What a librarian looks like

Back in September, an acquaintance of mine blogged about an activity he’d done with a group of students at the University of Texas-Arlington.  I tried a similar activity in a research seminar I’m participating in this semester.  Participants are mostly faculty (with a smattering of grad students) in the sciences and humanities.  Nominally, we’re all there to talk about information visualization and the intersection of the arts and science.  Having them draw a picture of what they think a librarian looks like seemed like an interesting idea.  I had hoped to avoid the buns-and-glasses stereotype, but I guess it’s a hard image to shake.  Here are a few of the drawings:

In addition to the drawings, I also asked them to list examples of what a librarian does and what you can find in a library.  Though their drawings are disappointingly stereotypical, their written answers showed a deeper understanding of the role of librarians and libraries in fostering teaching and research at our institution.  Their answers indicated that they understand the basic duties of many librarians on our campus (even for folks outside of public services positions), the wide range of material we collect, and even the changing use of our physical space.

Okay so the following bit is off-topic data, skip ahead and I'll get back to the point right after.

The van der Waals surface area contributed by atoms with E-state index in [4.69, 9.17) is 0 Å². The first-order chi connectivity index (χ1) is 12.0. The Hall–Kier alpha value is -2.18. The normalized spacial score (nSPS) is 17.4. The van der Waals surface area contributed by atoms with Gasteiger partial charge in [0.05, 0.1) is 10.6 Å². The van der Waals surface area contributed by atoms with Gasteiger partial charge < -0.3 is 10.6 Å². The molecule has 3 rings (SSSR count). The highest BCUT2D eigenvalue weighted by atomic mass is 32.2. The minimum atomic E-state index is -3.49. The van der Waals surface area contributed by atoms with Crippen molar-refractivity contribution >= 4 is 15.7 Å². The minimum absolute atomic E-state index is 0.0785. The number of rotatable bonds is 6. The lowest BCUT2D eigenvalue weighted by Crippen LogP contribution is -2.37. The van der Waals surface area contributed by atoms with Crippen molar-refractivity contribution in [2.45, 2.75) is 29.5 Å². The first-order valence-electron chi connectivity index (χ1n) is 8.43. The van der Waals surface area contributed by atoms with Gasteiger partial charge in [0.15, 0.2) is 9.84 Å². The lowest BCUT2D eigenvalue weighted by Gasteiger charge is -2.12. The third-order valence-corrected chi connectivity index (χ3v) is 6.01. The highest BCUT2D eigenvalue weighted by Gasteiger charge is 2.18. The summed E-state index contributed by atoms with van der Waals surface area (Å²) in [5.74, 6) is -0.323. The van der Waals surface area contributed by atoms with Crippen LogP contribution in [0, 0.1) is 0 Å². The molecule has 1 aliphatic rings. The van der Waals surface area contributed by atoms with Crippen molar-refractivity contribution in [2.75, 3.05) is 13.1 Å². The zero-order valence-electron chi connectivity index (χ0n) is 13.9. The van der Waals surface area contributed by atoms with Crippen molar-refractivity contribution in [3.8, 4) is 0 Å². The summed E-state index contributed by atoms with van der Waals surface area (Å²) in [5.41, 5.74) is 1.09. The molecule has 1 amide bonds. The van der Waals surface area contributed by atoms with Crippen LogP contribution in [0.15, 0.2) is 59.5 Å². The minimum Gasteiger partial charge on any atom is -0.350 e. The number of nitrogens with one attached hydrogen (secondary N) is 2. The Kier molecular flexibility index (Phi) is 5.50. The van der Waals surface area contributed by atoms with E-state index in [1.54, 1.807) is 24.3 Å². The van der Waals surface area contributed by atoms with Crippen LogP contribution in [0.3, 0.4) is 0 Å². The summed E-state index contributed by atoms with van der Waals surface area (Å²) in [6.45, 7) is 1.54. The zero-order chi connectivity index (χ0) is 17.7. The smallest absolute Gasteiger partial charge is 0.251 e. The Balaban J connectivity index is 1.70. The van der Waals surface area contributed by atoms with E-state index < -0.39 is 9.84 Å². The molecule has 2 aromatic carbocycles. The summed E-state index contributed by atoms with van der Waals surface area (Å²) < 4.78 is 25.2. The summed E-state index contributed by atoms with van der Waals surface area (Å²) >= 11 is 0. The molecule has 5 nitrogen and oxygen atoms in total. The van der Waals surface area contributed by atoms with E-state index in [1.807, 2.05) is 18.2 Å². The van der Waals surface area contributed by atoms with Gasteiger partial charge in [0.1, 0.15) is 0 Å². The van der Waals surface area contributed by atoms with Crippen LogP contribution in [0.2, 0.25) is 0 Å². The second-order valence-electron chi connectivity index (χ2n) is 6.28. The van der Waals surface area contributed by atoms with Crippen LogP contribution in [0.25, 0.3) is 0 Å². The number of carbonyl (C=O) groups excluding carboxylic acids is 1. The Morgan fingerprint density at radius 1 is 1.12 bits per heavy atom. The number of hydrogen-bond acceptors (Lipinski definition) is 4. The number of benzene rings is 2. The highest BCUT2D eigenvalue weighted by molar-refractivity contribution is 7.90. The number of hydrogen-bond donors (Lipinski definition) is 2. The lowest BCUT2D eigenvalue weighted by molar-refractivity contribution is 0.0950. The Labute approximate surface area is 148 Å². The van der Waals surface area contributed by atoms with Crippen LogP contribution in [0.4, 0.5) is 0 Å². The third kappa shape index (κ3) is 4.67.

I’ve often heard fellow librarians (particularly those of us in academe) talk about how few of our users understand what we actually do.  But perhaps they know more than we give them credit for.  Even though I’m disappointed that buns and glasses still predominate, I am heartened by the fact that my fellow seminar participants think of the library as more than just a place to check out books.

Anyone else out there soliciting feedback about what our users think of us?  If so, let’s chat about it in the comments below.

3 comments:

  1. Very interesting activity – love the combo of visual and written methods! Did their written answers name specific library services at their institution(by name, i.e. interlibrary loan, reserves, etc.) or were their comments more generalized?

    This activity could also translate very well into the instruction classroom – asking info. literacy students their perceptions of librarians and the library. Could be an interesting assessment tool…

  2. Meredith, I do an activity with first-year writing students to ask them to visually describe the research process on a large sheet of paper. A few times students have depicted a figure of a librarian, and I find an uncanny similarity between the red-figured librarian above and this one. I love that the librarian’s arm is actually an arrow pointing toward success! The similarity of the polka-dotted dress in both depictions is too uncanny – I often joke with students that I have one of those dressed in the back of my closet!

  3. @Hillary: Yes, their answers were quite specific. I had expected them to just say “librarians check out books” and that books are the only thing you can find in the library. Instead, many of them wrote about how librarians facilitate research, select materials for the collection, digitize items, catalog resources, etc.

    @Sarah: Wowza! I think perhaps we’ve stumbled upon a Jungian archetype!

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